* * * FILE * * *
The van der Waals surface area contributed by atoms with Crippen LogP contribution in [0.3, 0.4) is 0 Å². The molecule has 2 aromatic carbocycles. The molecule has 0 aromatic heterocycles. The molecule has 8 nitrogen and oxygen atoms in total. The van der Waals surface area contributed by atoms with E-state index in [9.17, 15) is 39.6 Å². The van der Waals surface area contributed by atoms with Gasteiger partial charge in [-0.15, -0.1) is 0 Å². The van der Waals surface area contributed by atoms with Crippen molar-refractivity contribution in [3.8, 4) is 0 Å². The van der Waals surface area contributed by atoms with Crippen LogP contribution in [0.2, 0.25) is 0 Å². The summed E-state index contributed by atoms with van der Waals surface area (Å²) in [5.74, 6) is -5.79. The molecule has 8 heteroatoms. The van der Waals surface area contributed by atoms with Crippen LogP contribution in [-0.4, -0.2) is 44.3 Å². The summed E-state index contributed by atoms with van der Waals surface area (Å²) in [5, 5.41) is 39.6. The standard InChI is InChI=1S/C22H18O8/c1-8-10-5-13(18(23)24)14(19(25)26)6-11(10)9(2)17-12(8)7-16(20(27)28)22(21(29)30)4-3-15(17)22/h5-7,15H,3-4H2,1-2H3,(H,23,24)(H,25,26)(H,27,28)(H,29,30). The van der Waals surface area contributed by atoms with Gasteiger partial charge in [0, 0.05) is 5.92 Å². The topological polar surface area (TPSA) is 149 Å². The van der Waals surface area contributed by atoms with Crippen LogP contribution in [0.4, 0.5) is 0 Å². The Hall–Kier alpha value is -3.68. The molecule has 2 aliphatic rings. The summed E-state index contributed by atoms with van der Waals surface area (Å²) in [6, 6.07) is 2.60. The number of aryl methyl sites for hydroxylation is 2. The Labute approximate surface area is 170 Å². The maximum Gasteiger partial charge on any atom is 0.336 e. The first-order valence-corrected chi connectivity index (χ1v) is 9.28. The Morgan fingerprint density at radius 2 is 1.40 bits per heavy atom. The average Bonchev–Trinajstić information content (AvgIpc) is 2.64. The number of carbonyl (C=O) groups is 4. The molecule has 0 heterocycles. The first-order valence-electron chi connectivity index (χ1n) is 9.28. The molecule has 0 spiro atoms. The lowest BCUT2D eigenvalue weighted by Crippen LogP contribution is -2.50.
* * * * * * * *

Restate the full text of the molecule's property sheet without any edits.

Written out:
The van der Waals surface area contributed by atoms with Crippen LogP contribution in [0.3, 0.4) is 0 Å². The molecule has 2 aromatic carbocycles. The molecule has 0 aromatic heterocycles. The molecule has 8 nitrogen and oxygen atoms in total. The van der Waals surface area contributed by atoms with E-state index in [9.17, 15) is 39.6 Å². The van der Waals surface area contributed by atoms with Gasteiger partial charge in [-0.15, -0.1) is 0 Å². The van der Waals surface area contributed by atoms with Crippen molar-refractivity contribution in [3.8, 4) is 0 Å². The van der Waals surface area contributed by atoms with Crippen LogP contribution in [0.2, 0.25) is 0 Å². The summed E-state index contributed by atoms with van der Waals surface area (Å²) in [5.74, 6) is -5.79. The molecule has 8 heteroatoms. The van der Waals surface area contributed by atoms with Crippen LogP contribution in [-0.4, -0.2) is 44.3 Å². The summed E-state index contributed by atoms with van der Waals surface area (Å²) in [5, 5.41) is 39.6. The standard InChI is InChI=1S/C22H18O8/c1-8-10-5-13(18(23)24)14(19(25)26)6-11(10)9(2)17-12(8)7-16(20(27)28)22(21(29)30)4-3-15(17)22/h5-7,15H,3-4H2,1-2H3,(H,23,24)(H,25,26)(H,27,28)(H,29,30). The van der Waals surface area contributed by atoms with Gasteiger partial charge in [0, 0.05) is 5.92 Å². The topological polar surface area (TPSA) is 149 Å². The van der Waals surface area contributed by atoms with Crippen LogP contribution in [0.4, 0.5) is 0 Å². The Hall–Kier alpha value is -3.68. The molecule has 2 aliphatic rings. The summed E-state index contributed by atoms with van der Waals surface area (Å²) in [6, 6.07) is 2.60. The number of aryl methyl sites for hydroxylation is 2. The Labute approximate surface area is 170 Å². The maximum Gasteiger partial charge on any atom is 0.336 e. The first-order valence-corrected chi connectivity index (χ1v) is 9.28. The Morgan fingerprint density at radius 2 is 1.40 bits per heavy atom. The average Bonchev–Trinajstić information content (AvgIpc) is 2.64. The number of carbonyl (C=O) groups is 4. The molecule has 0 heterocycles. The first-order valence-electron chi connectivity index (χ1n) is 9.28. The molecule has 0 spiro atoms. The lowest BCUT2D eigenvalue weighted by Crippen LogP contribution is -2.50.